• Transposed brachiobasilic: This connects the basilic vein to the brachial artery in your upper arm.
If a radiocephalic fistula is not an option, doctors may produce a transposed brachiobasilic or brachiocephalic fistula.

What is the procedure for creating an arteriovenous fistula?

To give your vein time to expand, a surgeon often makes an AV fistula at least six weeks before your first dialysis session.

To make you unconscious throughout the procedure, you might be given general anaesthesia or local anaesthesia to numb the area of your arm where the fistula will be made.

Usually, you can return home thereafter.

What are the possible risks and complications of AV fistula surgery?

Because an AV fistula often carries a reduced risk of problems and infections than a graft or catheter, it is the recommended access method for hemodialysis.

However, if your vein is compromised and has scar tissue from frequent needle insertions for blood tests, drugs, or other reasons, an AV fistula might not be achievable.

The following are potential side effects of AV fistula surgery:
  • Thrombosis: The most frequent side effect is a blood clot that forms as a result of your vein constricting.
  • Infection: According to a 2017 scientific analysis, infections rank as the second most frequent cause of complications.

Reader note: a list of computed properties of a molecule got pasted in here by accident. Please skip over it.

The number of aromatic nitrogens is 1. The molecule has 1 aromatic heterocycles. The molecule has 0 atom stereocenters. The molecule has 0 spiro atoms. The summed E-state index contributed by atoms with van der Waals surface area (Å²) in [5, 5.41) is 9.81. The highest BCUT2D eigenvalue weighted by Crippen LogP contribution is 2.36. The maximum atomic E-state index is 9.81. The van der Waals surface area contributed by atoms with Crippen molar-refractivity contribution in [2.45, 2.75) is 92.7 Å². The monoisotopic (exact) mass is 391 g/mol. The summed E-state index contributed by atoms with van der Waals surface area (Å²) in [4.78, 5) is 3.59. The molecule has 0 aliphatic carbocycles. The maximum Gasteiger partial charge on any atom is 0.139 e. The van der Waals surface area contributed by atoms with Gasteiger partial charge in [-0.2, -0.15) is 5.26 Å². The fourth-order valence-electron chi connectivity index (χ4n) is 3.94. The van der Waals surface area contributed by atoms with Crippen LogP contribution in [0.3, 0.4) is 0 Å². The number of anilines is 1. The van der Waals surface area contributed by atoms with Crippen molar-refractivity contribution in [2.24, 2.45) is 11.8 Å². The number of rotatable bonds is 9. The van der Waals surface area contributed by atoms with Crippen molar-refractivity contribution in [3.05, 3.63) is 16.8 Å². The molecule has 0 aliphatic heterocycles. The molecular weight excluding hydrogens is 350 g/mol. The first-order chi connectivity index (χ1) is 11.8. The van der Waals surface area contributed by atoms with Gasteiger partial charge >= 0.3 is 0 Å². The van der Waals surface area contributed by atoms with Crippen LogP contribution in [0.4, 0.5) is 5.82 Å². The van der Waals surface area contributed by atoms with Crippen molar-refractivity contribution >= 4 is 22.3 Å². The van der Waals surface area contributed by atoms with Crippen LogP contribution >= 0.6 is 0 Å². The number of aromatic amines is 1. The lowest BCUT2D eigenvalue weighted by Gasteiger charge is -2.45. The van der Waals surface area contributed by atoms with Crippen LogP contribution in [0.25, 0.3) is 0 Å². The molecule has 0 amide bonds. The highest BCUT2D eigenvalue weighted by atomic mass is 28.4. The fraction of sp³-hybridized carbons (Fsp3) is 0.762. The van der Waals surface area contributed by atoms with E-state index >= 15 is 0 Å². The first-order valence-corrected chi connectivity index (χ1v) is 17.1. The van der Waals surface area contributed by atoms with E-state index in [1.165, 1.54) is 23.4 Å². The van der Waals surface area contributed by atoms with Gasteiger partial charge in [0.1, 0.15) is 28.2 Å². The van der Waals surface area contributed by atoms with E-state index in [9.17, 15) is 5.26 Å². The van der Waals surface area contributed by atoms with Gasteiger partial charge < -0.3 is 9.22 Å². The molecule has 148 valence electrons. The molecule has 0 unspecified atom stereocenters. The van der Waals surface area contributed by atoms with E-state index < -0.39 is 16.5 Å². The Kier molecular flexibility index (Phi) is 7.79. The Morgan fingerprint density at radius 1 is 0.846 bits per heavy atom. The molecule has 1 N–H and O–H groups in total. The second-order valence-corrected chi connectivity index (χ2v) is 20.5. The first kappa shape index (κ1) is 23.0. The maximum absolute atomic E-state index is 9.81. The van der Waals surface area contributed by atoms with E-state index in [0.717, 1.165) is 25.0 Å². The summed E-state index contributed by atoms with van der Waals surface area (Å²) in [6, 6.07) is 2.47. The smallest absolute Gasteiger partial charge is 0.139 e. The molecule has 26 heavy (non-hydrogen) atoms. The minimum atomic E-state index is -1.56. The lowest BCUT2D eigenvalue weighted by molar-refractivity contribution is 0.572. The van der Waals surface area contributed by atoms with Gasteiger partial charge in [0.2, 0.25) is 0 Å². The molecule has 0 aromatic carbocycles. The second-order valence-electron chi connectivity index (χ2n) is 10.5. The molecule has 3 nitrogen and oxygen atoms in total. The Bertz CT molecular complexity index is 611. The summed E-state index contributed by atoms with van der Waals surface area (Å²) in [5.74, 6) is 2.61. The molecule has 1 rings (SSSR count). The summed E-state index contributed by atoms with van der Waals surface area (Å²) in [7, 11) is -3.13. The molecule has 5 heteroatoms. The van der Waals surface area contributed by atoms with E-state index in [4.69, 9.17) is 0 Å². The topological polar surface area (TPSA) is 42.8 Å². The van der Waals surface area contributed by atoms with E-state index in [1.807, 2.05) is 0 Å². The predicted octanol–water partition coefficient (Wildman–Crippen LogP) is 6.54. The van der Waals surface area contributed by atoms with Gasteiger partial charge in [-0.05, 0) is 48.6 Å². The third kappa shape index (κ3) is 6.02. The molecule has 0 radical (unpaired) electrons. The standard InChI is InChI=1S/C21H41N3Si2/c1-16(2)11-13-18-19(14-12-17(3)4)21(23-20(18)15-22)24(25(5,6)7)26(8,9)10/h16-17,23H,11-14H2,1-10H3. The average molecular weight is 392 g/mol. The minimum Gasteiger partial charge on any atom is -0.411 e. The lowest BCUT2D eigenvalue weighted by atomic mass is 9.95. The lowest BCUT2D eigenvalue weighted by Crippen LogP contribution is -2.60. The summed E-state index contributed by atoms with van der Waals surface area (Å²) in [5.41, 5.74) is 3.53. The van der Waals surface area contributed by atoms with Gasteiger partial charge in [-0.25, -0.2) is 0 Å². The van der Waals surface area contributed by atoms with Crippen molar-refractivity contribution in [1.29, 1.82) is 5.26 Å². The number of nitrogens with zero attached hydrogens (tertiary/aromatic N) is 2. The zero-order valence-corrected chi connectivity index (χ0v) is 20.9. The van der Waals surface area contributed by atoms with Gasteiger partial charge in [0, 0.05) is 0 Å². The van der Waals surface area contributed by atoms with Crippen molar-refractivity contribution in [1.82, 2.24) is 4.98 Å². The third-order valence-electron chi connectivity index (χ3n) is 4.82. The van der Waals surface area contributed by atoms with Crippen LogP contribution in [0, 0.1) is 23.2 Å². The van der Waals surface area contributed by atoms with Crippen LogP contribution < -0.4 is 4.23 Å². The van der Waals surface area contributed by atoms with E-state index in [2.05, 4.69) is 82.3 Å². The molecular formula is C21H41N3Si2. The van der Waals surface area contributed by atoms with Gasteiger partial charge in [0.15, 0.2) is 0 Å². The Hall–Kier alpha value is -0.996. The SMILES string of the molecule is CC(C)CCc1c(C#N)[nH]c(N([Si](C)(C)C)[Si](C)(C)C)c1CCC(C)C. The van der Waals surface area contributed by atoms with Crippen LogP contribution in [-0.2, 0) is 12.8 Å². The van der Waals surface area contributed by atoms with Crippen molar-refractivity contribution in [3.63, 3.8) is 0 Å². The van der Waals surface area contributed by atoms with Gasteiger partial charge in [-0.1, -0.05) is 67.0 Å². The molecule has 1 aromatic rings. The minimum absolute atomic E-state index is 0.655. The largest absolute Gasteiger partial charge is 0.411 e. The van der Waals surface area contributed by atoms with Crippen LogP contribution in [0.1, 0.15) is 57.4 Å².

• Aneurysm: Your artery may expand as a result of several needle insertions.
  • Dialysis-associated steal syndrome: This problem results in decreased or reversed blood flow to your hand and affects up to 8% of patients with AV fistulas.
  • Failure to mature: Factors like blood clot formation or blood artery narrowing that results in reduced blood flow can render the fistula useless.


Immediately get in touch with your dialysis facility or a physician if you encounter any of the following symptoms around your fistula:
  • redness, swelling, or soreness
  • bleeding that continues after your dialysis session for more than 20 minutes
  • tingling, numbness, or a chill in your arm

How do I prepare for AV fistula surgery?

Do the following to shield the arm where the fistula will form:
  • Don't let that arm be used for injections.
  • Avoid having that arm's blood extracted.